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Presumptive Democratic presidential nominee Hillary Clinton is attempting to elbow Dr. Ben Carson aside in brain expertise, claiming that if she’s elected she’ll eradicate Alzheimer’s disease by 2025. More

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Contributor Post Created with Sketch. Saturday Night Science: Computation, Memory, Nature, and Life

 

Is digital storage the secret of life?

UNIVAC core memory plane
UNIVAC core memory plane from the Fourmilab Museum.

Memory Is Tough: It’s possible one needs to have been involved in computing for as long as I have (I wrote my first program for an electronic digital computer in 1967, but I built a pressboard Geniac computer before my age broke into double digits, and I did outrageous things with my Minivac 601 relay computer in the early 1960s) in order to fully appreciate how difficult a problem computer memory was over most of the history of computing. In these days of 16 Gb DRAM modules, 2 Tb hard drives, and 128 Gb flash memory cards for digital cameras, it’s easy to forget that until the 1980s, the cost of random access memory dwarfed that of any other computer component, and programmers were consequently required to expend enormous effort and cleverness squeezing programs into extremely limited memory.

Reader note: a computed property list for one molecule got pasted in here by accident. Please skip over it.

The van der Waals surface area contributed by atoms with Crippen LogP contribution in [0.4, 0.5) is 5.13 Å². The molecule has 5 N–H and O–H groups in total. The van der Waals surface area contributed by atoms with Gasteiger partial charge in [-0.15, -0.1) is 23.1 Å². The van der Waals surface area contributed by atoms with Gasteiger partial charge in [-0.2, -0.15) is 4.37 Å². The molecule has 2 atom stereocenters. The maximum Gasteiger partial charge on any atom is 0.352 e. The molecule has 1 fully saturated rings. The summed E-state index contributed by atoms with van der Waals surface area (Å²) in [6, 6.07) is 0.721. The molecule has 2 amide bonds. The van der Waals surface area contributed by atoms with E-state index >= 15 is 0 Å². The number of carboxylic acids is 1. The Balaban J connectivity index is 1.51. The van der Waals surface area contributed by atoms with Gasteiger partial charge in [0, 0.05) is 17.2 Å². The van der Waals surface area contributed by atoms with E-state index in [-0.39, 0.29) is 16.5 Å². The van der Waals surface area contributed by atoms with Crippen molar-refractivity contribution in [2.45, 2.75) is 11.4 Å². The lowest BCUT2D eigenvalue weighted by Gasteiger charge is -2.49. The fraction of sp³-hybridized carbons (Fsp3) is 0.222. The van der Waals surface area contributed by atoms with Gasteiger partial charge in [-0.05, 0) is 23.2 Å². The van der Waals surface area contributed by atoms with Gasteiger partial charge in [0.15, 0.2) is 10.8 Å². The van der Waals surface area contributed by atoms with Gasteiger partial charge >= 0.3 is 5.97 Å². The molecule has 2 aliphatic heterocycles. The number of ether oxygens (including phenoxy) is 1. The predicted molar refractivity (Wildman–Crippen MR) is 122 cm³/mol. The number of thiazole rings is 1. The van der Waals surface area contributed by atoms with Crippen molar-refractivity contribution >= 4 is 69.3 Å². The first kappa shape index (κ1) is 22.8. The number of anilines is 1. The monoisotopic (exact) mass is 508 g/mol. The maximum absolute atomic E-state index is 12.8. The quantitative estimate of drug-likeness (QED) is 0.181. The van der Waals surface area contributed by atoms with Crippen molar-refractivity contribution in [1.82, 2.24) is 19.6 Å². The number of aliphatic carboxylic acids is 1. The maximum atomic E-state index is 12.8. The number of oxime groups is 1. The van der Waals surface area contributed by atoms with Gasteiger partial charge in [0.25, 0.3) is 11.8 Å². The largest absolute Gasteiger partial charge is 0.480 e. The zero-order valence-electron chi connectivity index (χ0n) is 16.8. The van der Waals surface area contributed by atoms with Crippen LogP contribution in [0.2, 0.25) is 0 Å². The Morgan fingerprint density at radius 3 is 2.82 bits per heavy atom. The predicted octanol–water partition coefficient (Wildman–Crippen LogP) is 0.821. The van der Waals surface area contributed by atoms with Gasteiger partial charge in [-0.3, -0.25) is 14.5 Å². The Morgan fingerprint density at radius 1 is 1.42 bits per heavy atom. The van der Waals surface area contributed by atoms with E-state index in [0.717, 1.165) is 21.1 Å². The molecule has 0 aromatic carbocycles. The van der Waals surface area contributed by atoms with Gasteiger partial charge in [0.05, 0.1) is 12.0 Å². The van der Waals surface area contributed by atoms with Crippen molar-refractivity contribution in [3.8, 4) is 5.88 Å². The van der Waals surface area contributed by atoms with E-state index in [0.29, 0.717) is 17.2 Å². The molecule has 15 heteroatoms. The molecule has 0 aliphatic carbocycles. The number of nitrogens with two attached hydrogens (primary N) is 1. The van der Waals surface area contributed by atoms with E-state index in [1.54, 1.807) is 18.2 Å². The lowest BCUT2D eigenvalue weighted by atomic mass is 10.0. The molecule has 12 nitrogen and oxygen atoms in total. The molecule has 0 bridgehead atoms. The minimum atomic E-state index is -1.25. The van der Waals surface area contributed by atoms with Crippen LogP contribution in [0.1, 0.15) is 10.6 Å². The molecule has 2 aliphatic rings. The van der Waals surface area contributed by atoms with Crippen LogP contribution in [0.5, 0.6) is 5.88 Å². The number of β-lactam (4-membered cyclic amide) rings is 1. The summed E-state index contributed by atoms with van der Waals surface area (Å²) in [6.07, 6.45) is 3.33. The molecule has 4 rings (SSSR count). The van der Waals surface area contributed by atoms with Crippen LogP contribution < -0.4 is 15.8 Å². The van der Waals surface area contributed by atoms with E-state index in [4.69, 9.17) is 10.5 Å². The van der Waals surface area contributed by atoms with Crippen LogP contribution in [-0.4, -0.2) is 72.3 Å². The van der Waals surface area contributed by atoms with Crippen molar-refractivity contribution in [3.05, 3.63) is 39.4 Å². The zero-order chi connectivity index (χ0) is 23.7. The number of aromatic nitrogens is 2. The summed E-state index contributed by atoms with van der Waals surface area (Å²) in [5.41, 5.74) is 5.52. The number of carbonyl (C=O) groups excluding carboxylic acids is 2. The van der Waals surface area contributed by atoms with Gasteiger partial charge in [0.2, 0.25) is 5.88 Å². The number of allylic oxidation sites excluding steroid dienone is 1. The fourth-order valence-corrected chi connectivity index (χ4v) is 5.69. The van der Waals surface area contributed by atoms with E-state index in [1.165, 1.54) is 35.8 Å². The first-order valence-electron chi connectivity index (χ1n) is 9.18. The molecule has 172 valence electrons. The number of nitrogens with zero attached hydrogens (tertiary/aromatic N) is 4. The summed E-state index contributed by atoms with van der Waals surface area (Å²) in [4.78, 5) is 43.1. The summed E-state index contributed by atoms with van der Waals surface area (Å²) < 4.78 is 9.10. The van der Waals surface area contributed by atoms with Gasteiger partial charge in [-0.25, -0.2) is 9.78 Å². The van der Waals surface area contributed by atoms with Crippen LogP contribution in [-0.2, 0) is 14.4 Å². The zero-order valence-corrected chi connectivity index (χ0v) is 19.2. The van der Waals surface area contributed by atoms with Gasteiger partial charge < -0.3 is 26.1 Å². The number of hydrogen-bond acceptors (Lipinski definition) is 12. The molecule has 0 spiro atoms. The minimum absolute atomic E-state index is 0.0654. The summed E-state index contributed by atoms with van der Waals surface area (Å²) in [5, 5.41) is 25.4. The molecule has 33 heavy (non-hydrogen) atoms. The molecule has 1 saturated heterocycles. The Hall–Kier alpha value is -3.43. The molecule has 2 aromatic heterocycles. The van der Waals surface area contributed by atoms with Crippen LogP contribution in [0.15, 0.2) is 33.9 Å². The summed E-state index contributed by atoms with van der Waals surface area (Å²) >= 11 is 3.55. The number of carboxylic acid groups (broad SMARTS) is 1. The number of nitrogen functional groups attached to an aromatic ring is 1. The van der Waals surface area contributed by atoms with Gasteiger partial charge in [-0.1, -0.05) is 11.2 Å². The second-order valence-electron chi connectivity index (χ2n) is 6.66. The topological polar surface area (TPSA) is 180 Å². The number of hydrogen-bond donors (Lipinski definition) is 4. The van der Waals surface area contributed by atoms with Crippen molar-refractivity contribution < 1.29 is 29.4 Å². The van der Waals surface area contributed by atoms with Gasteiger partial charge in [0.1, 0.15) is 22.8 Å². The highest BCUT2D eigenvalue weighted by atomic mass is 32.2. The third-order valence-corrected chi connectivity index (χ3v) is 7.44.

The reason for this is simple. While a CPU can be simplified at the expense of speed, every bit of random access memory requires physically fabricating a discrete object to hold the bit. (I exclude here historical footnotes such as Williams tubes and EBAM [electron beam addressable memory] as they were even more expensive and/or limited in capacity). When each bit was a ferrite core, through which some bleary-eyed human had to string three tiny wires, the reason for the high cost was obvious. (In the mainframe core memory era, I worked for a year on a project which ended up consuming about ten man-years to write a new operating system for a UNIVAC mainframe machine solely to avoid the need to buy another half-megabyte memory module. This made a kind of bizarre economic [if not strategic] sense, since all of the salaries of the implementors added up to far less than the memory would have cost.)

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The soft scuffle of tennis shoes across long-abandoned railroad ties fills the silence between the gentle northern breezes. With each step, a light crunch of gravel can be heard, and even the occasional pebble striking the rusty iron rail rings its tone. A cold sun hangs in the sky, the promise of a spring not […]

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I was trying to remember how to do it last night at work, and it remains elusive. I work support in a Hard Drive parts factory. We audit our manufacturing lots regularly through the process for defects. Last night I was tasked with tracking down an elusive problem. In a particular audit we inspect 54 […]

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Contributor Post Created with Sketch. What’s in the Attic of Your Mind? — Michael Stopa